Low-Interest Small Business Loans Still Available to Help Eligible Businesses
Initially established as the Small Business Recovery Fund during the height of the COVID-19 pandemic, the Durham Small Business Opportunity Loan Fund recently crossed the $1 million lending milestone in its quest to help with the shifting small business landscape and changing needs of Durham’s entrepreneurs.
The Fund is the result of a partnership between Durham County, the City of Durham, and the Carolina Small Business Development Fund (CSBDF). Since it began in 2020, the Fund has distributed more than $1 million in low-interest loans to 45 small businesses, 71% which are minority-owned firms and 43% which are women-owned firms.
“Given the impact the fund and its included technical assistance can have on a small business, we’ve leveraged partner and community relationships to promote its benefit to eligible entrepreneurs throughout Durham,” said Andrew Miracle, director of the County’s Office of Economic Development. “Continuing to reach underserved businesses that have historically lacked access to capital is a top priority for the available funding that remains.”
CSBDF, the administrator of the Fund, is a nonprofit Community Development Financial Institution (CDFI) that provides capital, technical assistance, and policy research to support small businesses. “Oftentimes, the ability of a small business to grow steadily with an eye toward sustainability depends heavily on the acquisition of affordable capital,” said Kevin Dick, president and CEO of CSBDF. “This innovative partnership between CSBDF, Durham County, and the City of Durham has helped create more opportunities for 45 small businesses that contribute so much to Durham’s economic vitality. We’re so proud of all this program has achieved, and we’re excited for what more we can accomplish through this program, and through this continued partnership with Durham County and the City of Durham.”
One such example of an entrepreneur supported by the Fund is Durham-based artist, Maya Freelon, whose business halted due to COVID-19 closures. “As a Black woman, artist, and small business owner, I take pride in sharing my artwork around the world, with my home and studio based in Durham,” said Freelon. “I rely on art sales, commissions, exhibitions, and speaking engagements to make a living, and the pandemic brought all of that to a stop. It was the first time in my career that I questioned whether I could continue being a full-time artist.”
Freelon, whose award-winning work appears in collections at the National Museum of African American History and Culture and in U.S. Embassies around the world, found out about the Fund through a community listserv, and she reached out to CSBDF Business Solutions Officer Darlene Deberry for more information. “This was my first business loan and she [Deberry] took the time to explain the process and how to create a strong application,” said Freelon. “It felt great to talk to someone from my community who was interested in helping others. The entire process was streamlined and easy to understand, and CSBDF staff took the time to answer all my questions and explain the repayment process.”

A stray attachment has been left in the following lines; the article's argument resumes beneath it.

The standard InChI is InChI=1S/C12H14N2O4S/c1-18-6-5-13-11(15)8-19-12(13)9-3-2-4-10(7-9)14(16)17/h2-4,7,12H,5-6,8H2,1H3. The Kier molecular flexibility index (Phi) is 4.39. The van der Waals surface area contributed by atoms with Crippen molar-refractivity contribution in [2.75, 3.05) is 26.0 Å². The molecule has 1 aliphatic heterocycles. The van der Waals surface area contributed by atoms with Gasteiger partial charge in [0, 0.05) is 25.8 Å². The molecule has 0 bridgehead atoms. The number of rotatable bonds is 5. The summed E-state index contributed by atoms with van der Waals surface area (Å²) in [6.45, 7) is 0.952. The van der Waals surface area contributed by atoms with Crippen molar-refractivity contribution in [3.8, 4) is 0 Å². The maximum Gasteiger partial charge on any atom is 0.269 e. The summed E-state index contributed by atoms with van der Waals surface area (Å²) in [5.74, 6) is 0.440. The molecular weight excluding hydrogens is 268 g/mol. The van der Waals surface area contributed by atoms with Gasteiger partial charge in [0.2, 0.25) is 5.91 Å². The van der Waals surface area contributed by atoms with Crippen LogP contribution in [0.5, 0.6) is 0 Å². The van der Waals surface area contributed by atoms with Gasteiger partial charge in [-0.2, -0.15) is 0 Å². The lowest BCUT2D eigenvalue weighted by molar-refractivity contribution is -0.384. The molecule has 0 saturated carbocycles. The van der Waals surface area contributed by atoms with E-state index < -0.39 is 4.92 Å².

Freelon was able to use the Fund to hire assistants to help create large-scale installation work, pay for new equipment, and conduct community workshops. “It makes me proud to represent Durham wherever I go, and I’m happy to know I live in a community that has my back through good times and uncertainty just the same.”
As a part of CSBDF’s role as the Fund administrator, the nonprofit provides technical assistance to applicants and loan recipients ensuring that entrepreneurs have the skills and resources to use the funds in a way that bolsters the long-term sustainability of the business. CSBDF also provides Fund recipients with customized assistance specific to their needs, which can include training in English and Spanish on topics like risk and financial management, disaster recovery and resiliency, marketing, and project management. This type of training can be delivered in a variety of formats, including one-on-one coaching, group seminars, webinars, and through CSBDF’s Digital Learning Academy.
“As our local businesses continue to recover from COVID-19, programs like the Opportunity Loan Fund will be more important than ever before. This vital combination of coaching, consulting, and capital not only provides entrepreneurs with working capital, but also empowers them to improve the foundational skills necessary to secure their future here in Durham,” said Andre Pettigrew, director of the City’s Office of Economic and Workforce Development.
There are still opportunities for businesses to receive financing through the program. Eligible businesses are those with fewer than 50 employees, including home-based businesses and food trucks, which are subject to additional criteria. Loans are only available to businesses with revenues up to $5 million according to their most recent tax filing.
To learn more about the Durham Small Business Opportunity Loan Fund, visit the CSBDF website or call (919) 803-1437.
About Carolina Small Business Development Fund (CSBDF)
Founded in 1990, the Carolina Small Business Development Fund is a nonprofit and certified Community Development Financial Institution (CDFI) that fosters economic development in underserved communities through access to capital, business services, and policy research. Since 2010, CSBDF has contributed more than $98 million through 1,133 loans and 1,602 grants to dedicated small business across North Carolina, helping to create or retain more than 6,600 full-time jobs.